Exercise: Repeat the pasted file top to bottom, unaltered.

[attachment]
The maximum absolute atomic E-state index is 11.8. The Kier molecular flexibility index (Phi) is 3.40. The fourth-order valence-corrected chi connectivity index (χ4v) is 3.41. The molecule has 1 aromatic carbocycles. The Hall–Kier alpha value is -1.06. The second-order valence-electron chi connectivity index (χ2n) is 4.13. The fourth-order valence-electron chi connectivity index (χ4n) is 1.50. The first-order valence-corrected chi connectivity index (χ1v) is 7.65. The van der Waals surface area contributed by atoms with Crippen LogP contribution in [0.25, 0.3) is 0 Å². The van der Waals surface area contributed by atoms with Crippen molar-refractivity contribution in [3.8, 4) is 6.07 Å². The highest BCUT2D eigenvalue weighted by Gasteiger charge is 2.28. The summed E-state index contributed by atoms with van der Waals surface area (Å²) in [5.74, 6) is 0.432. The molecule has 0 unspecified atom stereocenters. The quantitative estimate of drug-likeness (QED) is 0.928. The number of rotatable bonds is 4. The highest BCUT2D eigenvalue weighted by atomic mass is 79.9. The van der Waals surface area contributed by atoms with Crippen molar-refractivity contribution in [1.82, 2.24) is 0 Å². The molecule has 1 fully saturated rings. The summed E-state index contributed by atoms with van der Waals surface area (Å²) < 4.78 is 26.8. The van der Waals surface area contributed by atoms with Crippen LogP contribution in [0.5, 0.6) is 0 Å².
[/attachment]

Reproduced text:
The maximum absolute atomic E-state index is 11.8. The Kier molecular flexibility index (Phi) is 3.40. The fourth-order valence-corrected chi connectivity index (χ4v) is 3.41. The molecule has 1 aromatic carbocycles. The Hall–Kier alpha value is -1.06. The second-order valence-electron chi connectivity index (χ2n) is 4.13. The fourth-order valence-electron chi connectivity index (χ4n) is 1.50. The first-order valence-corrected chi connectivity index (χ1v) is 7.65. The van der Waals surface area contributed by atoms with Crippen LogP contribution in [0.25, 0.3) is 0 Å². The van der Waals surface area contributed by atoms with Crippen molar-refractivity contribution in [3.8, 4) is 6.07 Å². The highest BCUT2D eigenvalue weighted by Gasteiger charge is 2.28. The summed E-state index contributed by atoms with van der Waals surface area (Å²) in [5.74, 6) is 0.432. The molecule has 0 unspecified atom stereocenters. The quantitative estimate of drug-likeness (QED) is 0.928. The number of rotatable bonds is 4. The highest BCUT2D eigenvalue weighted by atomic mass is 79.9. The van der Waals surface area contributed by atoms with Crippen molar-refractivity contribution in [1.82, 2.24) is 0 Å². The molecule has 1 fully saturated rings. The summed E-state index contributed by atoms with van der Waals surface area (Å²) < 4.78 is 26.8. The van der Waals surface area contributed by atoms with Crippen LogP contribution in [0.5, 0.6) is 0 Å².